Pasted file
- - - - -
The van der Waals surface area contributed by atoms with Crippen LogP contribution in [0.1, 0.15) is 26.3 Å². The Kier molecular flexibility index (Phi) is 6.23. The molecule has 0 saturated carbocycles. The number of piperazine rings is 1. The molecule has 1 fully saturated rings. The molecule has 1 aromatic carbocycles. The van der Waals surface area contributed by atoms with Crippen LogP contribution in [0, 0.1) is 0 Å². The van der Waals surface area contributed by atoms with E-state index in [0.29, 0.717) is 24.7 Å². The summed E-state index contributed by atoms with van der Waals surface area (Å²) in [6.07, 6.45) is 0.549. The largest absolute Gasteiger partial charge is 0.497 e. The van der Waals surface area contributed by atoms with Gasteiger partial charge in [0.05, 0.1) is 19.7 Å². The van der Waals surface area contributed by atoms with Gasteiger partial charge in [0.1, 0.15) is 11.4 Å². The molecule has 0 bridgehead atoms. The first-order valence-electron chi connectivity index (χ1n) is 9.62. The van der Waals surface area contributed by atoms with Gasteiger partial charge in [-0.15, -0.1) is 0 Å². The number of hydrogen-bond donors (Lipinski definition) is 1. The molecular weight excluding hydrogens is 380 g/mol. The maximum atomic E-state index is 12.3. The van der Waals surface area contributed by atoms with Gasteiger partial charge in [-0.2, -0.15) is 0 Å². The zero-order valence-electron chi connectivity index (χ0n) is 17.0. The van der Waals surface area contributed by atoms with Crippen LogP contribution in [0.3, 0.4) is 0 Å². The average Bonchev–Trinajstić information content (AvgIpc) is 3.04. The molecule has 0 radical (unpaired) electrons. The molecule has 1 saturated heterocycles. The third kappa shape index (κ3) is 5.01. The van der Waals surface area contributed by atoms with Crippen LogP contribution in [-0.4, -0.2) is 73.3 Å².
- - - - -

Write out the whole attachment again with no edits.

The van der Waals surface area contributed by atoms with Crippen LogP contribution in [0.1, 0.15) is 26.3 Å². The Kier molecular flexibility index (Phi) is 6.23. The molecule has 0 saturated carbocycles. The number of piperazine rings is 1. The molecule has 1 fully saturated rings. The molecule has 1 aromatic carbocycles. The van der Waals surface area contributed by atoms with Crippen LogP contribution in [0, 0.1) is 0 Å². The van der Waals surface area contributed by atoms with E-state index in [0.29, 0.717) is 24.7 Å². The summed E-state index contributed by atoms with van der Waals surface area (Å²) in [6.07, 6.45) is 0.549. The largest absolute Gasteiger partial charge is 0.497 e. The van der Waals surface area contributed by atoms with Gasteiger partial charge in [0.05, 0.1) is 19.7 Å². The van der Waals surface area contributed by atoms with Gasteiger partial charge in [0.1, 0.15) is 11.4 Å². The molecule has 0 bridgehead atoms. The first-order valence-electron chi connectivity index (χ1n) is 9.62. The van der Waals surface area contributed by atoms with Gasteiger partial charge in [-0.15, -0.1) is 0 Å². The number of hydrogen-bond donors (Lipinski definition) is 1. The molecular weight excluding hydrogens is 380 g/mol. The maximum atomic E-state index is 12.3. The van der Waals surface area contributed by atoms with Gasteiger partial charge in [-0.2, -0.15) is 0 Å². The zero-order valence-electron chi connectivity index (χ0n) is 17.0. The van der Waals surface area contributed by atoms with Crippen LogP contribution in [0.3, 0.4) is 0 Å². The average Bonchev–Trinajstić information content (AvgIpc) is 3.04. The molecule has 0 radical (unpaired) electrons. The molecule has 1 saturated heterocycles. The third kappa shape index (κ3) is 5.01. The van der Waals surface area contributed by atoms with Crippen LogP contribution in [-0.4, -0.2) is 73.3 Å².